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The Fascinating History of Lavender

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The Fascinating History of Lavender

From ancient times, lavender has played a role in the practical and fantastical history of humanity. Called ‘spikenard’ or ‘nard’ in the Bible and other ancient texts, the popular herb’s name was originally derived from the ancient Syrian city of Naarda, where it was exported to Greece. Romans called it by a different name, ‘lavender,’ after the Latin term ‘lavare,” to wash. Romans used lavender oil in their famous public baths as an important step of their bathing ritual. The herb was so valuable in Roman times, that a pound of the blossoms sold for a month’s wages!

Although the ancient Egyptians and Romans used lavender as a perfume, the fragrance didn’t really take off until it was used to scent leather gloves in Provençe, France, in the early 1700s. It just so happened that ladies who wore leather gloves scented with French lavender tended to avoid the bubonic plague, the evil sickness taking Europe by storm at the time. Lavender’s ability to ward off the plague helped it take on a new lot of fantastical associations throughout medieval Europe. Here are a few:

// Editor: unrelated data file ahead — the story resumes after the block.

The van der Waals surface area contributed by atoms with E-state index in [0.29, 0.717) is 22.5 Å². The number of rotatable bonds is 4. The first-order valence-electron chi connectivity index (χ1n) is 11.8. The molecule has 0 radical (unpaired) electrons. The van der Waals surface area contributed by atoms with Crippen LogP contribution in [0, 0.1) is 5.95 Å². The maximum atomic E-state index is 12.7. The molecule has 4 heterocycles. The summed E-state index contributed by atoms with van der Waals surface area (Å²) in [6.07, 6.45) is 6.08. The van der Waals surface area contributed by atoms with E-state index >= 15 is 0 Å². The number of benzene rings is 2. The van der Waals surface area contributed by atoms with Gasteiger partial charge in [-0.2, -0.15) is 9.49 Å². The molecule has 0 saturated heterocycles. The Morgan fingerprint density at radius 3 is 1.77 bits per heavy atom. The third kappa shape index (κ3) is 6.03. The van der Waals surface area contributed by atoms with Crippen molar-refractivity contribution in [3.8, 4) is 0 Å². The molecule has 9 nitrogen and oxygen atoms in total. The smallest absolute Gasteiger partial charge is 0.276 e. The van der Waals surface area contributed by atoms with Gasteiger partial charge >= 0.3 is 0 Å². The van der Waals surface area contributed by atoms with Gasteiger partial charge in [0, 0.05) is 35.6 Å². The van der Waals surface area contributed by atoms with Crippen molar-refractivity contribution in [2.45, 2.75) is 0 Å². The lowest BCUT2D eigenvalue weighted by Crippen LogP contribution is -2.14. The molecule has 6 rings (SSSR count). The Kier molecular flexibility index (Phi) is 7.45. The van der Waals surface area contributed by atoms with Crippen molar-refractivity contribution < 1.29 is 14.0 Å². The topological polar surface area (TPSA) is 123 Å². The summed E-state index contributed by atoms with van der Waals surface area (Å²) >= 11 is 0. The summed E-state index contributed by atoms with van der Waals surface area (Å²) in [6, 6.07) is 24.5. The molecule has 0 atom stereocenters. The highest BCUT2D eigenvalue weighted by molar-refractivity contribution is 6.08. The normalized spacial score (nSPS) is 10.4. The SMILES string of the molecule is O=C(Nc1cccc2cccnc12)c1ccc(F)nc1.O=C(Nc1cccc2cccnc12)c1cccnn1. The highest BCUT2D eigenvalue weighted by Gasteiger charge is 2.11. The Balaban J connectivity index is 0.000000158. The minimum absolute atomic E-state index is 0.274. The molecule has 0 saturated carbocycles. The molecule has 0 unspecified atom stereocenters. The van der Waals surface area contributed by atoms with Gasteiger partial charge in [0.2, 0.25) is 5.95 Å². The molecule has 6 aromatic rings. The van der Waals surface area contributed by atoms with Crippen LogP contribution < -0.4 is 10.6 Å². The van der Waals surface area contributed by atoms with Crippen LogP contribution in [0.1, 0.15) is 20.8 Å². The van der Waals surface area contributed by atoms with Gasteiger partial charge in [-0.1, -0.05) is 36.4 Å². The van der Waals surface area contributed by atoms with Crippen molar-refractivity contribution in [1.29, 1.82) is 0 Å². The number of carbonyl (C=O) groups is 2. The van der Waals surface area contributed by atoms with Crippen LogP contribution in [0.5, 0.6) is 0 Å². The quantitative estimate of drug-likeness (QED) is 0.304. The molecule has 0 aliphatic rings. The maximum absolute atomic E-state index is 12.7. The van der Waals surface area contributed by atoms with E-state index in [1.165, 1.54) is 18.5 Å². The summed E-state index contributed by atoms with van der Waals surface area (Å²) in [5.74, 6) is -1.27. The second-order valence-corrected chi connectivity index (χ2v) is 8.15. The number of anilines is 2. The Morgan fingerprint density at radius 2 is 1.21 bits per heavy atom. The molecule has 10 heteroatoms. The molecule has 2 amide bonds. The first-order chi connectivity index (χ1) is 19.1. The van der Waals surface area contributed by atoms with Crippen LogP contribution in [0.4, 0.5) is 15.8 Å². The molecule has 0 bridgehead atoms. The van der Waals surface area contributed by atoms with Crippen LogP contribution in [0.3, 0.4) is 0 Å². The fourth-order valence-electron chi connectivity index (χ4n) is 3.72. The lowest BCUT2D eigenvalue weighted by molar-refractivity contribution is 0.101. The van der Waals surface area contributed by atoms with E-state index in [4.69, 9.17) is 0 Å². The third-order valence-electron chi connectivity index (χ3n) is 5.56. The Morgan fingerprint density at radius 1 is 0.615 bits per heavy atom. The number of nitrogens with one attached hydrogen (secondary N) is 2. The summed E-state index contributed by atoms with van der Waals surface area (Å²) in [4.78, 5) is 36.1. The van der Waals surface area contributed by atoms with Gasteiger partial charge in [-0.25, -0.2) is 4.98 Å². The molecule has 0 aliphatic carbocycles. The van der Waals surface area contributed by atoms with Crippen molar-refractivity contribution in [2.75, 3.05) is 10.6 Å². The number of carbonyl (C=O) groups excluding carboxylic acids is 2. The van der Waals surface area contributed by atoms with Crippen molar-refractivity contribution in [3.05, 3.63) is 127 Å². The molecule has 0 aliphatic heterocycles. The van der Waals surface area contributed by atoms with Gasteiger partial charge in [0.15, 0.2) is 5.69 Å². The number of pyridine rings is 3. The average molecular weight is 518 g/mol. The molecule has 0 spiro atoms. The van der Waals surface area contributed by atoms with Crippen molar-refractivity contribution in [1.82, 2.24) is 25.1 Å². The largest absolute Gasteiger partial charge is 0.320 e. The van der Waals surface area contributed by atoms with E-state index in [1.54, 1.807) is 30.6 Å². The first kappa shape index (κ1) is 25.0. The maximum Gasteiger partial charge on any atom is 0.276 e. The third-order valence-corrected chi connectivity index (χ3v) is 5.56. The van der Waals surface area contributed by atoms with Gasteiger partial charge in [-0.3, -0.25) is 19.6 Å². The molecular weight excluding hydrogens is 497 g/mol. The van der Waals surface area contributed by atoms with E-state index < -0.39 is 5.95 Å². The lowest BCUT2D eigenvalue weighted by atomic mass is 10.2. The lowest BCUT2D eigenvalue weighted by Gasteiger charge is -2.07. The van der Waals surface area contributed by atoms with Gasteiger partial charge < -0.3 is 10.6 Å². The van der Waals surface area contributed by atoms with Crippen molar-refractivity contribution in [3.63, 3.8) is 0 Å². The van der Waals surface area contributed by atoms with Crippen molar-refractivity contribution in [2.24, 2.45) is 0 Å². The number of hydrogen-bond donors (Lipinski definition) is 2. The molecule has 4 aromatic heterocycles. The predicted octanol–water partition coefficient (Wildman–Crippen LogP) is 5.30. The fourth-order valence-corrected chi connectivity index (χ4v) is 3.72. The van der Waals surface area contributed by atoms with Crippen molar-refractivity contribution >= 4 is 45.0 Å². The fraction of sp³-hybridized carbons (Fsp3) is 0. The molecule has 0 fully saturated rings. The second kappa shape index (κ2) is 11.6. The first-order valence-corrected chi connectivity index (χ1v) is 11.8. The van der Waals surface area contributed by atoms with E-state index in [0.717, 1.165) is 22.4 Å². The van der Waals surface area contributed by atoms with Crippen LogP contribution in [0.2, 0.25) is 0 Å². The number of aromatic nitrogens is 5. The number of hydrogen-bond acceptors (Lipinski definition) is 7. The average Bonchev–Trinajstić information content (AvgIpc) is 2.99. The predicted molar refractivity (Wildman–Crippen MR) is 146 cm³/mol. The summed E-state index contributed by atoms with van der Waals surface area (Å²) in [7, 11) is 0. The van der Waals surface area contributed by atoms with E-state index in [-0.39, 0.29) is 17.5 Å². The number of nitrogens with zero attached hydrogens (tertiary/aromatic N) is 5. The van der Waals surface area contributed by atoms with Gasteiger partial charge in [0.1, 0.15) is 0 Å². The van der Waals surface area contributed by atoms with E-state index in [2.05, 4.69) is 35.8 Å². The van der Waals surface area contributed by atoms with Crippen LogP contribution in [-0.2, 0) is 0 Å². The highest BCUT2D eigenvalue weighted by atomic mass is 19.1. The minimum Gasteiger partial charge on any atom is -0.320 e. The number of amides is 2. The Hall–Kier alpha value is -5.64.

• women were presented with bouquets of lavender during childbirth to bring courage and strength (we should bring this one back!)
  • using dried lavender sprigs between the bed sheets keep a couple happy and quarrel free
  • using lavender bouquets throughout the house will protect the family and repel evil spirits

Today we have the scientific evidence backing lavender’s many medicinal qualities. Lavender is an excellent antiseptic, antibacterial, and anti-inflammatory- which can be attributed to its ability to repel the plague, heal wounds, and prevent infection. Then there’s that sweet scent. When used in aromatherapy, lavender oil’s calming fragrance can relieve stress and headaches, and can help one reach blissful slumber. (Perhaps this is the magic to keeping couples from quarreling!). One final and little known fact about lavender- it’s also used in cooking! From tea scones, to lemonade  and bourbon mixers, the sweet herb is also useful as a culinary treat! Visit our Pinterest Board for some fun lavender recipes!

Grace your life with illustrious lavender! Check out our Eau de Provence collection.

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  • Julia Kahlig-Garuba
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